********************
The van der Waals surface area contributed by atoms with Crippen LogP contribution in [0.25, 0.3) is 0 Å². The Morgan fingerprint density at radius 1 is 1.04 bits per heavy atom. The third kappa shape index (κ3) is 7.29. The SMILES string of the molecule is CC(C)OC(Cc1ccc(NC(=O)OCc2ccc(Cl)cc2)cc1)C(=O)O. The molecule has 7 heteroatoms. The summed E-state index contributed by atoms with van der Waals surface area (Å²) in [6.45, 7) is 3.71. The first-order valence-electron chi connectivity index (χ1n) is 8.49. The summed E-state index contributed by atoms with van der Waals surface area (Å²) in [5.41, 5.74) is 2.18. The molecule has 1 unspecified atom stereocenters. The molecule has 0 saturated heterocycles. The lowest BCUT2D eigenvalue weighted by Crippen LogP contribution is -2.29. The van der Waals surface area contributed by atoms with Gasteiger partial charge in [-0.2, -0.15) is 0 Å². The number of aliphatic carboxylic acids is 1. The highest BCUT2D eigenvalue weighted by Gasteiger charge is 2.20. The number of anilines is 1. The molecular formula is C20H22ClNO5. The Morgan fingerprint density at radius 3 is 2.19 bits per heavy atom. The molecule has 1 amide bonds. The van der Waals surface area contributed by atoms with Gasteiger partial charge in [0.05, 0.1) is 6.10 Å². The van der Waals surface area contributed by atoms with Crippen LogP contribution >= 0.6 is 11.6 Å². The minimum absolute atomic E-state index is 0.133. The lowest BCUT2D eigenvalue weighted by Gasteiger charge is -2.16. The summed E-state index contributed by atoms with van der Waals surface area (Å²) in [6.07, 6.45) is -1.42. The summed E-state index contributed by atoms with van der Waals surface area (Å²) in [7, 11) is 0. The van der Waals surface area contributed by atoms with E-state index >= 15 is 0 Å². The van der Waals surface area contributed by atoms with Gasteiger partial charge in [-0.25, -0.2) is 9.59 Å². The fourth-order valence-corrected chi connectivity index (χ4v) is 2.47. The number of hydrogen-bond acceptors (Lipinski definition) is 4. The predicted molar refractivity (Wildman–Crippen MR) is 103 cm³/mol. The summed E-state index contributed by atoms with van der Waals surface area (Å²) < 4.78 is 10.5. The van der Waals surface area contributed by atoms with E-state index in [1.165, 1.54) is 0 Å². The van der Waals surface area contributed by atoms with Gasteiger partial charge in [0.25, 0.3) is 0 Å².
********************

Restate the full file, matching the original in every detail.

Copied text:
The van der Waals surface area contributed by atoms with Crippen LogP contribution in [0.25, 0.3) is 0 Å². The Morgan fingerprint density at radius 1 is 1.04 bits per heavy atom. The third kappa shape index (κ3) is 7.29. The SMILES string of the molecule is CC(C)OC(Cc1ccc(NC(=O)OCc2ccc(Cl)cc2)cc1)C(=O)O. The molecule has 7 heteroatoms. The summed E-state index contributed by atoms with van der Waals surface area (Å²) in [6.45, 7) is 3.71. The first-order valence-electron chi connectivity index (χ1n) is 8.49. The summed E-state index contributed by atoms with van der Waals surface area (Å²) in [5.41, 5.74) is 2.18. The molecule has 1 unspecified atom stereocenters. The molecule has 0 saturated heterocycles. The lowest BCUT2D eigenvalue weighted by Crippen LogP contribution is -2.29. The van der Waals surface area contributed by atoms with Gasteiger partial charge in [-0.2, -0.15) is 0 Å². The number of aliphatic carboxylic acids is 1. The highest BCUT2D eigenvalue weighted by Gasteiger charge is 2.20. The number of anilines is 1. The molecular formula is C20H22ClNO5. The Morgan fingerprint density at radius 3 is 2.19 bits per heavy atom. The molecule has 1 amide bonds. The van der Waals surface area contributed by atoms with Gasteiger partial charge in [0.05, 0.1) is 6.10 Å². The van der Waals surface area contributed by atoms with Crippen LogP contribution >= 0.6 is 11.6 Å². The minimum absolute atomic E-state index is 0.133. The lowest BCUT2D eigenvalue weighted by Gasteiger charge is -2.16. The summed E-state index contributed by atoms with van der Waals surface area (Å²) in [6.07, 6.45) is -1.42. The summed E-state index contributed by atoms with van der Waals surface area (Å²) in [7, 11) is 0. The van der Waals surface area contributed by atoms with E-state index >= 15 is 0 Å². The van der Waals surface area contributed by atoms with Gasteiger partial charge in [-0.25, -0.2) is 9.59 Å². The fourth-order valence-corrected chi connectivity index (χ4v) is 2.47. The number of hydrogen-bond acceptors (Lipinski definition) is 4. The predicted molar refractivity (Wildman–Crippen MR) is 103 cm³/mol. The summed E-state index contributed by atoms with van der Waals surface area (Å²) < 4.78 is 10.5. The van der Waals surface area contributed by atoms with E-state index in [1.165, 1.54) is 0 Å². The van der Waals surface area contributed by atoms with Gasteiger partial charge in [0.25, 0.3) is 0 Å².